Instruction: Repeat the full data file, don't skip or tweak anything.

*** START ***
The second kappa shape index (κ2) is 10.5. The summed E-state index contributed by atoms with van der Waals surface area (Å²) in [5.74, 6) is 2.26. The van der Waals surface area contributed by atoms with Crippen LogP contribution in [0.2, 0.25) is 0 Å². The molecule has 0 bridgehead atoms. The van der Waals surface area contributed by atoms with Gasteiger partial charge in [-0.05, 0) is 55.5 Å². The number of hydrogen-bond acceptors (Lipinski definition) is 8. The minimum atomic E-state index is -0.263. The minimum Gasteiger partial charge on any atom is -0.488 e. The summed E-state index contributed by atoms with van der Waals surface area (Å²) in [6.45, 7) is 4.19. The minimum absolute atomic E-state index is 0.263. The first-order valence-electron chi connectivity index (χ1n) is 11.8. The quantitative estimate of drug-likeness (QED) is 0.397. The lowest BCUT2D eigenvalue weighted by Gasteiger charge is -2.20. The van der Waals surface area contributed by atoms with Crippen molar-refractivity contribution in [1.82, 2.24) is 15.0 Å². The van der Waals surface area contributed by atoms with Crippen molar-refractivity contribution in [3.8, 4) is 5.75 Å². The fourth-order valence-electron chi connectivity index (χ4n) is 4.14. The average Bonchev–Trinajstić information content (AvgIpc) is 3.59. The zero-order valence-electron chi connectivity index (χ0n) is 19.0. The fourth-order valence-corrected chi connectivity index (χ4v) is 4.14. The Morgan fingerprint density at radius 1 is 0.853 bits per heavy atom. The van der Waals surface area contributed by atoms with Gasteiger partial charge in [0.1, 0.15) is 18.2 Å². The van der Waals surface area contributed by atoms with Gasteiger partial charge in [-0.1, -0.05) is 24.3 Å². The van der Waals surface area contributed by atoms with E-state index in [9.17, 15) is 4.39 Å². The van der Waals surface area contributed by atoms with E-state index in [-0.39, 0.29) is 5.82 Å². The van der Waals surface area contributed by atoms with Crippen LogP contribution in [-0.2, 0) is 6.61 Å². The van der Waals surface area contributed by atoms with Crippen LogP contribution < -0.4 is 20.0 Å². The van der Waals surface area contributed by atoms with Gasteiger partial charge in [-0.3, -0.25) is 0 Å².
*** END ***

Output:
The second kappa shape index (κ2) is 10.5. The summed E-state index contributed by atoms with van der Waals surface area (Å²) in [5.74, 6) is 2.26. The van der Waals surface area contributed by atoms with Crippen LogP contribution in [0.2, 0.25) is 0 Å². The molecule has 0 bridgehead atoms. The van der Waals surface area contributed by atoms with Gasteiger partial charge in [-0.05, 0) is 55.5 Å². The number of hydrogen-bond acceptors (Lipinski definition) is 8. The minimum atomic E-state index is -0.263. The minimum Gasteiger partial charge on any atom is -0.488 e. The summed E-state index contributed by atoms with van der Waals surface area (Å²) in [6.45, 7) is 4.19. The minimum absolute atomic E-state index is 0.263. The first-order valence-electron chi connectivity index (χ1n) is 11.8. The quantitative estimate of drug-likeness (QED) is 0.397. The lowest BCUT2D eigenvalue weighted by Gasteiger charge is -2.20. The van der Waals surface area contributed by atoms with Crippen molar-refractivity contribution in [1.82, 2.24) is 15.0 Å². The van der Waals surface area contributed by atoms with Crippen molar-refractivity contribution in [3.8, 4) is 5.75 Å². The fourth-order valence-electron chi connectivity index (χ4n) is 4.14. The average Bonchev–Trinajstić information content (AvgIpc) is 3.59. The zero-order valence-electron chi connectivity index (χ0n) is 19.0. The fourth-order valence-corrected chi connectivity index (χ4v) is 4.14. The Morgan fingerprint density at radius 1 is 0.853 bits per heavy atom. The van der Waals surface area contributed by atoms with Gasteiger partial charge in [0.1, 0.15) is 18.2 Å². The van der Waals surface area contributed by atoms with Gasteiger partial charge in [-0.1, -0.05) is 24.3 Å². The van der Waals surface area contributed by atoms with E-state index in [9.17, 15) is 4.39 Å². The van der Waals surface area contributed by atoms with E-state index in [-0.39, 0.29) is 5.82 Å². The van der Waals surface area contributed by atoms with Crippen LogP contribution in [-0.2, 0) is 6.61 Å². The van der Waals surface area contributed by atoms with Crippen LogP contribution < -0.4 is 20.0 Å². The van der Waals surface area contributed by atoms with Gasteiger partial charge in [-0.3, -0.25) is 0 Å².